by Jonathan Adjemian
Published at 2019-03-20
The most common mistakes with grammar often involve seemingly simple things. In English, possession is indicated using an apostrophe and, usually, an added “s.” But maybe because spoken English doesn’t mark the difference between plurals and possessions, such as in “dogs” and “dog’s,” it is common even for experienced writers to make mistakes. This blog reviews some of the basic rules that can help you avoid these easy-to-make errors.
In English, the apostrophe may be best known for forming a contraction. It marks the spot where a letter has been removed — is not becomes isn’t and was not becomes wasn’t. The apostrophe in the contraction is usually written as a single closing quotation mark — that is, it angles down and to the left, although sometimes it is written straight up and down. (While in English this is mostly a matter of style, in other languages the different single-stroke marks can be used to represent sounds, so getting these right matters.)
The other main use for the apostrophe is to form a possessive. Technically, the possessive is one version of the genitive case; as well as marking the possessive, the genitive can also indicate such things as relationship (“the dog’s mother”) or agency (“the dog’s representative”).
Since adding an “s” without an apostrophe is the most common way of making a plural noun (dogs), it is both important to mark the difference between the plural (dogs) and the possessive (dog’s) in written text.
There is a basic rule for forming the possessive. For a singular noun, add an apostrophe and an “s”; for a plural noun ending in “s,” add only an apostrophe: “the dog’s charming collar” vs. “the other dogs’ groomers were envious.”
This holds even for plural words that are singular in meaning, such as politics and economics.
While some people use only an apostrophe for a single noun ending in “s,” most of the style guides in use today call for an apostrophe plus an “s.” So it would be the boss’s vacation or the class’s schedule (rather than the boss’ vacation or the class’ schedule).
This holds for proper nouns as well, even when the noun ends with an “s.” So you’d write “I’m going to Carlos’s house” (singular). If Carlos’s last name was Lincoln and his family invited you over, you’d have to use the plural form Lincolns and write, “We were invited to the Lincolns’ house.”
There’s less agreement on what to do with proper nouns ending with a silent “s” or an “s” pronounced as “z.” Sometimes these are treated the same (“I’d rather have Descartes’s lunch”), while other styles only use an apostrophe (“I’m never taking Socrates’ advice again”).
As always, know what style you’re following, even if it’s your own hybrid form (in which case tell your editors), and stay consistent.
What about a situation where more than one person is identified as possessing an object? Here we need to distinguish between joint possession (where ownership is shared) and separate possession (where each individual has ownership of a separate instance of the thing).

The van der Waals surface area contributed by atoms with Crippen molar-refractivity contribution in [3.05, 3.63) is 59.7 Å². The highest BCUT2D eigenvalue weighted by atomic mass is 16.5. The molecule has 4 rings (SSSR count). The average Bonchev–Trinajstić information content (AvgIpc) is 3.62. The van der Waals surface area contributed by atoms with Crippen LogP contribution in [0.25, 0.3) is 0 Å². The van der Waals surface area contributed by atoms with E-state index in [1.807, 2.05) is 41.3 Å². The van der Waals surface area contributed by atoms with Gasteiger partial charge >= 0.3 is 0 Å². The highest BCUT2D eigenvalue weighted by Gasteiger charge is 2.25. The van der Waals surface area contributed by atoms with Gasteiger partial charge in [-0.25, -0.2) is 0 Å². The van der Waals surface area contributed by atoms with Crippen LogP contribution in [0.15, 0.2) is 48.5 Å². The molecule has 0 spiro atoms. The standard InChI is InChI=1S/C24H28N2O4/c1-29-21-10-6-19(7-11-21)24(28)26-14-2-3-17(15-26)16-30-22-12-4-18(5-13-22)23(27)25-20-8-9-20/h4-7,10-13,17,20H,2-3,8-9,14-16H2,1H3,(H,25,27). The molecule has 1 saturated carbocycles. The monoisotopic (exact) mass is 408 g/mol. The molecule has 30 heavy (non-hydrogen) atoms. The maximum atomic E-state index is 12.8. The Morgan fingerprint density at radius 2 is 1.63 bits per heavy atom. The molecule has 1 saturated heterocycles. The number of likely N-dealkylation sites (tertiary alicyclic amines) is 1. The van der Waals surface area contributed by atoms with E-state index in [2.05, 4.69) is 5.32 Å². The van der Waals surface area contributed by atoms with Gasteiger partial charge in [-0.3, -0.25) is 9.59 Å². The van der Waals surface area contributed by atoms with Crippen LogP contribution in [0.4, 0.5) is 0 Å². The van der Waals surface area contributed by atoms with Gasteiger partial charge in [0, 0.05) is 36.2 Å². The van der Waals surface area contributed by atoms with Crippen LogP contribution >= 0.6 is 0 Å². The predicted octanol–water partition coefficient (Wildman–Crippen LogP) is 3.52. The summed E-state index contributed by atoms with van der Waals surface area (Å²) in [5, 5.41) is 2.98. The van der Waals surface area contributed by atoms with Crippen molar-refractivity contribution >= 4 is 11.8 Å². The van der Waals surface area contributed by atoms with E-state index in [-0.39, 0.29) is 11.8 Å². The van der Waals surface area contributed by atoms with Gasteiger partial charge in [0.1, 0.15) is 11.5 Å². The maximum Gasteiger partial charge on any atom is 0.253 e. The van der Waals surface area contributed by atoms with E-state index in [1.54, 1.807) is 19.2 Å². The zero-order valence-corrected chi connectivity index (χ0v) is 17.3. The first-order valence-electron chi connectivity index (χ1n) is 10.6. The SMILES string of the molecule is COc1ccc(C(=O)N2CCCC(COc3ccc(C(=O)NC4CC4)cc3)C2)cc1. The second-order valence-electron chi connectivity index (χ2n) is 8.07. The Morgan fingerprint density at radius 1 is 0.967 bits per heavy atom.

For joint possession, say that our dogs went to the Caribbean together: “My dog and your dog’s Caribbean vacation.”
For separate possession (I took my dog to St. Lucia, you took yours to Trinidad): “My dog’s and your dog’s Caribbean vacations.”
Notice that in the first case “vacation” is singular, since only one vacation was taken. In the second case, vacation needs to be plural since two vacations were taken.
Rules always have exceptions! One of the most glaring ones is that the word it works differently as a contraction and as a possessive pronoun.
The contraction of the noun “it” and “is” is it’s. “It is almost two o’clock” OR “It’s almost two o’clock!”
Its is a possessive pronoun and is used to modify a noun: “The dog enjoyed its vacation very much.”
Similarly, the possessive forms of the personal pronouns hers, his, theirs, ours, yours don’t take apostrophes.
Some proper names don’t use apostrophes where you might expect them to — for example, “Diners Club” or the “Ministry of Veterans Affairs.” In these cases, don’t add apostrophes; use the official form.
Other exceptions fall into the “just because” category. Traditionally, “for goodness’ sake,” “for righteousness’ sake,” and a few other similar phrases leave off the final “s.”
In some styles, the possessive of particular proper names don’t take the apostrophe and an “s,” such as Jesus and Moses. Forming the possessive requires only an apostrophe be added: Jesus’ sermons and Moses’ leadership.
Still, exceptions are exceptions — in general, if you follow the rules above you should be able to keep your plurals, possessives, and contractions in good order. For goodness’ sake.